Ever since founding BIS in 1973, I have had a dream to record ‘every-note-he-ever-wrote’ by Sibelius – one of music history’s great treasures. The launch of The Sibelius Edition after decades of hard but gratifying work is therefore a matter of considerable pride to me.
It was in 1986, with the arrival at BIS of Andrew Barnett, that firm plans for the Edition began to materialize: one of the great Sibelius cognoscenti of today, he injected planning and system into the project. Great help was also received from the legendary Sibelius biographer Erik Tawaststjerna, as well as from Fabian Dahlström, the doyen of present-day Sibelius scholars.
Over the years the Sibelius family has been extraordinarily helpful and forthcoming, as has Sibelius’s main publisher, Breitkopf & Härtel (incidentally my own great-grandfather, Karl Fredrik Wasenius, was Sibelius’s first music publisher as well as a renowned music critic in Helsinki). Even so, much research has been necessary and without the efforts of the pianist Folke Gräsbeck, who also performs in many of the recordings, we would have got nowhere. And of course the project would have been impossible without the great number of fine musicians who have participated over the years, or the support from Tuomas Kinberg, general manager of the Lahti Symphony Orchestra.
The greatest recognition is however due to Jean Sibelius himself – for creating music that now, 50 years after his death, is still as fresh, inspiring and deeply original as ever.
Robert von Bahr
THE SIBELIUS EDITION – an introduction
In 2007, the 50th anniversary of Sibelius’s death, BIS begins the release of a 13-volume edition of all the music that the great master ever created – from the symphonies and tone poems to chamber works and songs. As well as the published works, the edition includes rare original versions and world première recordings of works from his youth – material which to a large extent is unique to BIS. The edition – a grand total of some 65 discs – contains previously released as well as new material, in volumes of 4-6 discs sorted by genre. The release schedule for these boxes covers a period of 3-4 years, during which time the recording of as yet unheard music will continue – plans include extracts from early versions of many of the symphonies and Pohjola’s Daughter.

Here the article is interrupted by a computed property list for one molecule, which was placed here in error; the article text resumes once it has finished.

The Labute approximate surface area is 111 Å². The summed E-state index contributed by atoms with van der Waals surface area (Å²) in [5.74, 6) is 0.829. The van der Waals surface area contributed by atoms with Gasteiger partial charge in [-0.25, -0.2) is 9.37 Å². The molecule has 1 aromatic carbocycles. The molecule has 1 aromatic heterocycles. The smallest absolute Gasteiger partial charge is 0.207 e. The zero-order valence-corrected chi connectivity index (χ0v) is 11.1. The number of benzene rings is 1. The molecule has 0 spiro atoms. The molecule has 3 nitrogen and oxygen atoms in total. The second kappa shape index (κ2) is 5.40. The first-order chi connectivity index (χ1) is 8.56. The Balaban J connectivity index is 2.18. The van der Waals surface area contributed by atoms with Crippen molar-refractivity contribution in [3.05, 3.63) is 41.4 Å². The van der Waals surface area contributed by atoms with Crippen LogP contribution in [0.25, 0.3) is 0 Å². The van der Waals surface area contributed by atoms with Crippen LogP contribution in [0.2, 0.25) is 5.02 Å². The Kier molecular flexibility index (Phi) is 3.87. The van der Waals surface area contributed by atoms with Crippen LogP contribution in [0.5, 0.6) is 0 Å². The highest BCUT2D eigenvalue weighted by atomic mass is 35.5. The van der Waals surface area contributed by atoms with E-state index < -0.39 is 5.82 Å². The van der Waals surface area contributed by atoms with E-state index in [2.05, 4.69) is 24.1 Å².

Each volume contains a capacious booklet – in English, Finnish, German, Japanese and French – with ample documentation and an authoritative text by Sibelius expert Andrew Barnett, whose biography of the composer is published in 2007 by Yale University Press.
The first two boxes, launched at the International Sibelius Festival in Lahti in September 2007, are entitled ‘Tone Poems’ and ‘Chamber Music I’. The final two volumes ‘Symphonies’ and ‘Miscellaneous Works’ are planned to appear in the spring of 2010.
The aim to present a Sibelius edition has always been a driving force for BIS Records. We have released more than seventy titles devoted to Sibelius’s music, and indeed a number of works – notably the symphonies – have been re-recorded over the years, and appear in parallel versions in the BIS catalogue.
These recordings have been greeted with the highest acclaim, and have often been
perceived as greatly contributing to a deeper understanding of the music of the Finnish master. Indeed, the Sibelius catalogue on BIS has become a goldmine for music-lovers as well as for musicologists. The success of this undertaking has been assured by the participation of such musicians as the Lahti Symphony Orchestra under Osmo Vänskä, the Gothenburg Symphony Orchestra under Neeme Järvi, the Tempera Quartet, Monica Groop, Anne Sofie von Otter, Jorma Hynninen, Jaakko Kuusisto, Leonidas Kavakos, Dong-Suk Kang, Torleif Thedéen and Folke Gräsbeck. Access to rare scores – such as the original version of the Violin Concerto – has kindly been granted by the Sibelius family, with the cooperation of the publishers of Sibelius’s works.
Awards received by BIS’s Sibelius recordings include two Gramophone Awards, three
Cannes Classical Awards and two Grand Prix du Disque de l’Académie Charles Cros.